The Rise in Internal Fraud and You

The Rise in Internal Fraud and You

26 February 2016

The PWC Global Survey of Economic Crime is always an interesting read and this year’s UK edition does not disappoint.  Of particular note, over half the UK respondents reported having experienced economic crime, an expected increase largely due to the rise in cybercrime. 

 

1/3rd of these economic crimes are being carried out by employees, with the headline figure of huge growth in the proportion committed by more senior levels (up by over 100% on last year).  This flies in the face of a common statement that we hear on contacting businesses – “we don’t have internal fraud here”. 

 

There’s a fine line between trusting your employees and having a healthy level of intrusion to detect fraud.  No-one wants their employees to feel like they are constantly under suspicion, but there is strong evidence to suggest that most firms are subject to at least some internal fraud, and crucially that it is likely being committed by the sorts of people you trust most.  Someone who has been with the company a long time – probably a ‘good old boy’, known as someone who can be relied upon, who probably doesn’t take all their annual leave and who regularly works late. 

 

The difficulty lies in developing a culture in which the suspicions of your employees are being reported in confidence, investigated properly, and acted upon appropriately.  Despite all the advances in analytics and software flagging, it remains the case that your staff are by far your best resource against the insider.  After all, they work closely together and will be best placed to spot when each other are acting unusually. 

 

How best to achieve this?  There are three initial steps:

 

Firstly, top level buy-in is essential.  Usually, if your chief exec discusses fraud and makes it clear that your company takes a zero-tolerance approach, employees will listen.  Fraud should be regularly discussed at senior levels, with regular communications being put out by the financial crime and risk teams about current threats.  This top-level interest needs to make it clear that the company fully supports employees who make reports, and that such reports can be made in confidence, without fear of repercussion.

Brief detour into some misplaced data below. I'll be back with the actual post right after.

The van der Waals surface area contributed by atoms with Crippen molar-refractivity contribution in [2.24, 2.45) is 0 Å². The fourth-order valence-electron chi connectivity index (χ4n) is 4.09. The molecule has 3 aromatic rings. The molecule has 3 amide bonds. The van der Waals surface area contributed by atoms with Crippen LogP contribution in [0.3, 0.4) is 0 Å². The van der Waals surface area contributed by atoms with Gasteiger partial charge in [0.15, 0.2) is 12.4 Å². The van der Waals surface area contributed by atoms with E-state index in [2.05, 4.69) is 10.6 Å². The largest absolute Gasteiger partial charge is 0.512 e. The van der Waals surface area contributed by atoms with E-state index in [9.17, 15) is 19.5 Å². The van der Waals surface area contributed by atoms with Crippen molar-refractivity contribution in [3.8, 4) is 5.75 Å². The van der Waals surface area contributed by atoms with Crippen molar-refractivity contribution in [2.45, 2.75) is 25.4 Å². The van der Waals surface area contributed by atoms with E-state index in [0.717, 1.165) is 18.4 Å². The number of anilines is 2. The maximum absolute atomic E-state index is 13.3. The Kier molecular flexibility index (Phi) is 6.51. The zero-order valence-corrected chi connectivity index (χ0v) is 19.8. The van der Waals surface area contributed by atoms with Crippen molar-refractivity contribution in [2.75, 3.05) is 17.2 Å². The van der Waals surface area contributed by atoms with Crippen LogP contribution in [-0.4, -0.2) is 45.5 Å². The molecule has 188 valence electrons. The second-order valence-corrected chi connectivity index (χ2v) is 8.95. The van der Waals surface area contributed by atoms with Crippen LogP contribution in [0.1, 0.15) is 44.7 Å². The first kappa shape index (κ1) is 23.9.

Secondly, a confidential reporting system needs to exist.  This can be a simple anonymous address in the internal mail, supporting traditional contact points such as an email address or hotline.  You are asking staff to potentially report on colleagues and line management – mechanisms must therefore be in place to ensure that your whistleblowers are properly looked after. 

 

Thirdly, you need to have the capacity and skills to fully and properly investigate concerns which have been raised.  Trained and accredited investigators will be invaluable not only in making sure that any suspicions are appropriately considered and dealt with, but also in identifying weaknesses and creating a plan to shore up the defences.

 

Internal fraud is absolutely something that all organisations should be planning for.  Even if your risk profile is low in this area, you should make sure that you have a response plan in place and appropriate arrangements for your employees to support your counter fraud culture. 

View All News